Lawmakers back organ transplants

Members of the Legislative Assembly
have unanimously voted to back a motion to legalise organ harvesting and
transplantation in the Cayman Islands.

The private member’s motion,
brought by George Town UDP legislator Ellio Solomon, called for human organ and
tissue transplant to be introduced to Cayman. Currently there is no legislation
that allows for the transplanting of human organs and tissue locally. Patients
must travel overseas for transplant operations.

Mr. Solomon, in bringing the motion
– his first since he was elected – said it was recognised that a significant
number of Caymanians were suffering from debilitating illnesses, such as
diabetes, and that many required replacement of tissue and organs to survive or
live a normal life.

He said there is no provision in
the law for the body of a deceased person to have organs or tissue removed,
stored or transplanted, whether or not the deceased person, while alive, had
expressed a desire to donate organ or tissue.

All 12 members of the Legislative
Assembly present for the debate voted to support Mr. Solomon’s motion.

Health Minister Mark Scotland
explained that once relevant legislation was in place and facilities to enable
transplants were created, patients would no longer need to travel off Island
for organ transplants.

“Government’s acceptance of this
motion will also open up the possibility of the Islands becoming a party to an
organ donation network,” Mr. Scotland said. “Currently, as we are not a
donating party, local patients are treated as low priority for transplant consideration
from overseas sources… By becoming a part of the organ donation network, the
Cayman Islands will benefit from local patients having increased priority for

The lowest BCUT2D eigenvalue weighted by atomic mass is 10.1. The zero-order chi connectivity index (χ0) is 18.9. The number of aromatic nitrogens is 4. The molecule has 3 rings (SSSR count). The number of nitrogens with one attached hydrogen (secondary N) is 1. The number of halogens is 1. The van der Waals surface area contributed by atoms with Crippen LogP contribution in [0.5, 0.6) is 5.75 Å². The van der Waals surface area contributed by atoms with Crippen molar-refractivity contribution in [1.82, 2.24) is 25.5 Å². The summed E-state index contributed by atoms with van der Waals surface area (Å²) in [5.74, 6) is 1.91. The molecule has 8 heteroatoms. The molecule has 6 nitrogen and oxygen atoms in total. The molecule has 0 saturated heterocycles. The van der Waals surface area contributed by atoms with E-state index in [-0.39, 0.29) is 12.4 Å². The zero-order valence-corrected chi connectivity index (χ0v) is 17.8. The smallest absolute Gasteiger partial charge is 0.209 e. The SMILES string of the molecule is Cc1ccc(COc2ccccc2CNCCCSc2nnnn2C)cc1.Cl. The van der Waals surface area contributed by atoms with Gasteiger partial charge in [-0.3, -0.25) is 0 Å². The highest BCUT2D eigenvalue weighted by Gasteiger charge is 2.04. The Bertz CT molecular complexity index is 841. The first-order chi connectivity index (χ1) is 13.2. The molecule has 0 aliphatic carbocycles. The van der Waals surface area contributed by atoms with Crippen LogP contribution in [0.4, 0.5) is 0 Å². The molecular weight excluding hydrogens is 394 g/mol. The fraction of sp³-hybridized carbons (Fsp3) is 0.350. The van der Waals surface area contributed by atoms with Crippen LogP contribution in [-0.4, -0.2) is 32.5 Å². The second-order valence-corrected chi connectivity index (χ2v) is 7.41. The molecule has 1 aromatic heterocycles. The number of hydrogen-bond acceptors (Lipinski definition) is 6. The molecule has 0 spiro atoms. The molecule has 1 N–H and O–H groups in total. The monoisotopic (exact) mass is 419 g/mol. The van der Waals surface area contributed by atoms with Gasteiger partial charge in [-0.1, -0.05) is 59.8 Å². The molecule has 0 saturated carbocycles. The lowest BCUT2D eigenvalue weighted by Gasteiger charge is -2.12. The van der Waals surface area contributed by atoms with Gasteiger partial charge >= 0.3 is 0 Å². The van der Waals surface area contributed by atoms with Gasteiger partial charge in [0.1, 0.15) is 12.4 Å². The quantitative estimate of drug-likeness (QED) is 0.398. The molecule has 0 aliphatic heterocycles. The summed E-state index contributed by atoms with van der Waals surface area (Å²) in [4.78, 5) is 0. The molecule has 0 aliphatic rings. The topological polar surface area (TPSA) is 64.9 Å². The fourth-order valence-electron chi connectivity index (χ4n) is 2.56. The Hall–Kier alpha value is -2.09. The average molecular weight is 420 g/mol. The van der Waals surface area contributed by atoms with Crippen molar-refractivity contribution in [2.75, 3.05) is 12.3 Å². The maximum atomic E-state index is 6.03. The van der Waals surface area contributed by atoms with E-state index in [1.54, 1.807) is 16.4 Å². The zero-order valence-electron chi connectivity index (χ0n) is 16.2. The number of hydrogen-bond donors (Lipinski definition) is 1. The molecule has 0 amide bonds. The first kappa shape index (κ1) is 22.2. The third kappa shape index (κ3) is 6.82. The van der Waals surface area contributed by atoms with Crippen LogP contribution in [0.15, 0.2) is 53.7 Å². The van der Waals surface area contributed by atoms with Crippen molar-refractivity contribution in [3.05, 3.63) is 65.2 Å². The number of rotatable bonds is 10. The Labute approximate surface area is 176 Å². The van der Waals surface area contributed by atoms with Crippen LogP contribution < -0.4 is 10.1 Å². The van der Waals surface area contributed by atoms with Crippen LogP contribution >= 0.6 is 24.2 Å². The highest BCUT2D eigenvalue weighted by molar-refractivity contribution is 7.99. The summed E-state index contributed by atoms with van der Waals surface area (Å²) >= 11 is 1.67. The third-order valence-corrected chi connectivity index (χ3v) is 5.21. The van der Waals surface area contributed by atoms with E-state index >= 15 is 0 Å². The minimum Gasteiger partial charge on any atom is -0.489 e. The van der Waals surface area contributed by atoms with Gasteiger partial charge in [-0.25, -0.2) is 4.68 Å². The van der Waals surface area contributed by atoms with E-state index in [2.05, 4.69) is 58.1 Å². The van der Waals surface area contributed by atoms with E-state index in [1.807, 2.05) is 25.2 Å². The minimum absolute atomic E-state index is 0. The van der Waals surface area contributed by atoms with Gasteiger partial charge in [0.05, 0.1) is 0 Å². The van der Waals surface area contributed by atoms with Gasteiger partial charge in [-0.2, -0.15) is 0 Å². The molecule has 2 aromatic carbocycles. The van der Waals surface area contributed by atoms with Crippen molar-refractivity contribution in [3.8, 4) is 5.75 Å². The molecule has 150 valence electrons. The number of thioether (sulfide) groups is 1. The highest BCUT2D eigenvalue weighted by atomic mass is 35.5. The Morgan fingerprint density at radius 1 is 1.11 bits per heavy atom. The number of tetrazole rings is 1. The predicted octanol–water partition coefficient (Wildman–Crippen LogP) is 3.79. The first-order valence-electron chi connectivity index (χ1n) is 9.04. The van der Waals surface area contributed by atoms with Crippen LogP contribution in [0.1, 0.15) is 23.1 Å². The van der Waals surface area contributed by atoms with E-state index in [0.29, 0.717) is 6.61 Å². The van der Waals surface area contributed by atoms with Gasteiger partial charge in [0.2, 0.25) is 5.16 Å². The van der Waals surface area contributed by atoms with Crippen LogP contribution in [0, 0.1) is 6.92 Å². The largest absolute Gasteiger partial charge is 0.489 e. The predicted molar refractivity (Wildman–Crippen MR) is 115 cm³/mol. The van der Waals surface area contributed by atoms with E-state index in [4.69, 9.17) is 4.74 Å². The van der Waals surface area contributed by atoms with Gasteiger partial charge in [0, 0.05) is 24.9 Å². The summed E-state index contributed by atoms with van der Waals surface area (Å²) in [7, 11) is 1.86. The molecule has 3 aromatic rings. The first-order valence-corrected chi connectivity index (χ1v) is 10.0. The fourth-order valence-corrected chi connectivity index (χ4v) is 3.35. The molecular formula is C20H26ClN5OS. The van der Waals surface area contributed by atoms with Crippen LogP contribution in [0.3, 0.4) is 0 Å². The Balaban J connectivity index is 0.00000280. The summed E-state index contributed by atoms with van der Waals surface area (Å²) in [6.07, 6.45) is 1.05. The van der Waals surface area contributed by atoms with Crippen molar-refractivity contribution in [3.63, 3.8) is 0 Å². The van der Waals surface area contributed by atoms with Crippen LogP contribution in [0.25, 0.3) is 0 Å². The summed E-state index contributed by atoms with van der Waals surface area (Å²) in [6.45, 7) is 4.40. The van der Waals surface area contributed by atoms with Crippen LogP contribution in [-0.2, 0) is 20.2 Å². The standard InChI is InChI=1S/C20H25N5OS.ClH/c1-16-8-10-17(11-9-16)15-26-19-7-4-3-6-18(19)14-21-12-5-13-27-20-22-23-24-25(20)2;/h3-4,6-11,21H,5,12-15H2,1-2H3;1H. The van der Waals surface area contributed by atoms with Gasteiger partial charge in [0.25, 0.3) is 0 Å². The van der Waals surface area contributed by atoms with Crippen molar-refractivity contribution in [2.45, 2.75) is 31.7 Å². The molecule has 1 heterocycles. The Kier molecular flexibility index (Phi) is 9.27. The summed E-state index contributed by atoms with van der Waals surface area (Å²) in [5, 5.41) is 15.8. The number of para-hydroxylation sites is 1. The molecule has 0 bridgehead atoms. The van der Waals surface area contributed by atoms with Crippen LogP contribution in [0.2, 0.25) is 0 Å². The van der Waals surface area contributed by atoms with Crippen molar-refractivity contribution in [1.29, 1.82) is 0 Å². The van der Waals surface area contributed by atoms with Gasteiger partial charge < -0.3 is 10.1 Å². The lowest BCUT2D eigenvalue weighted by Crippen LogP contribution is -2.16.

consideration to receive genetically matched organs and tissue provided by
donors, as well as having the opportunity to provide organs and tissue that
will benefit others.”

He cited the practice in other
jurisdictions of donors’ driving licence specifying whether individuals are
willing to donate their organs and tissue after death.

 

‘An adjustment in the culture’

Mr. Scotland acknowledged that the
acceptance of organ harvesting and transplants would take “an adjustment in the
culture for the people of the Cayman Islands”.

“Never before has the question been
posed of being an organ donor. Furthermore, no one wants to contemplate the
circumstance where a family member will require an organ transplant, or yourself,
for that matter…

“Also, from a spiritual
perspective, our community is a God-fearing one, that has carried us through
storms, both literally and figuratively. The introduction of a legal framework
that permits organ and tissue harvesting and transplants will cause some
reluctance at first amongst residents who have a more traditional way of
thinking, in terms of accepting that loved ones’ organs or tissue could be used
to spare the life of another.

“Nevertheless, I thoroughly believe
that our Christian values do allow for us to be a society which embraces the
privilege of being able to save or better a life through organ or tissue
donation,” Mr. Scotland said.

 

Another reason for proposed change

In addition to eliminating the need
for Cayman Islands residents to travel overseas for organ transplants, another
of the driving forces behind the proposed change to the law is the slated